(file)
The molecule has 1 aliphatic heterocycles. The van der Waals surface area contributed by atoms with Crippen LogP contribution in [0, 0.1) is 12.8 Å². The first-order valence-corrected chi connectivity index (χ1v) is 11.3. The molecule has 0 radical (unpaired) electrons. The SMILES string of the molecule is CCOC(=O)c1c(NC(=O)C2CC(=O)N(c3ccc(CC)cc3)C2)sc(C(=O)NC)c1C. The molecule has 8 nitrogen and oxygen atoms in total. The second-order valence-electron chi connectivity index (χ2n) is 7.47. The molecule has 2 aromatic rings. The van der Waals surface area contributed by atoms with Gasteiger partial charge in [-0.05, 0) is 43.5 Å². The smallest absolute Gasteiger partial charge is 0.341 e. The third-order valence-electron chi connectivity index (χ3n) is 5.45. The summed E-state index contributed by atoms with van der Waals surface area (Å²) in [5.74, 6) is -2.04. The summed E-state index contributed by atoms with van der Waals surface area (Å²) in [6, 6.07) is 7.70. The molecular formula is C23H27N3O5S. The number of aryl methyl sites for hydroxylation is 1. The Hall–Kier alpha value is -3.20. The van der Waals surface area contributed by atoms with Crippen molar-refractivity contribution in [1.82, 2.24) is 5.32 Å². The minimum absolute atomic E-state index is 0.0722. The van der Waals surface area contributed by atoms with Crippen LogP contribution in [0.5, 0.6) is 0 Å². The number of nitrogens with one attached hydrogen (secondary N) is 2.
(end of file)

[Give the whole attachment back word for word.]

The molecule has 1 aliphatic heterocycles. The van der Waals surface area contributed by atoms with Crippen LogP contribution in [0, 0.1) is 12.8 Å². The first-order valence-corrected chi connectivity index (χ1v) is 11.3. The molecule has 0 radical (unpaired) electrons. The SMILES string of the molecule is CCOC(=O)c1c(NC(=O)C2CC(=O)N(c3ccc(CC)cc3)C2)sc(C(=O)NC)c1C. The molecule has 8 nitrogen and oxygen atoms in total. The second-order valence-electron chi connectivity index (χ2n) is 7.47. The molecule has 2 aromatic rings. The van der Waals surface area contributed by atoms with Gasteiger partial charge in [-0.05, 0) is 43.5 Å². The smallest absolute Gasteiger partial charge is 0.341 e. The third-order valence-electron chi connectivity index (χ3n) is 5.45. The summed E-state index contributed by atoms with van der Waals surface area (Å²) in [5.74, 6) is -2.04. The summed E-state index contributed by atoms with van der Waals surface area (Å²) in [6, 6.07) is 7.70. The molecular formula is C23H27N3O5S. The number of aryl methyl sites for hydroxylation is 1. The Hall–Kier alpha value is -3.20. The van der Waals surface area contributed by atoms with Crippen molar-refractivity contribution in [1.82, 2.24) is 5.32 Å². The minimum absolute atomic E-state index is 0.0722. The van der Waals surface area contributed by atoms with Crippen LogP contribution in [0.5, 0.6) is 0 Å². The number of nitrogens with one attached hydrogen (secondary N) is 2.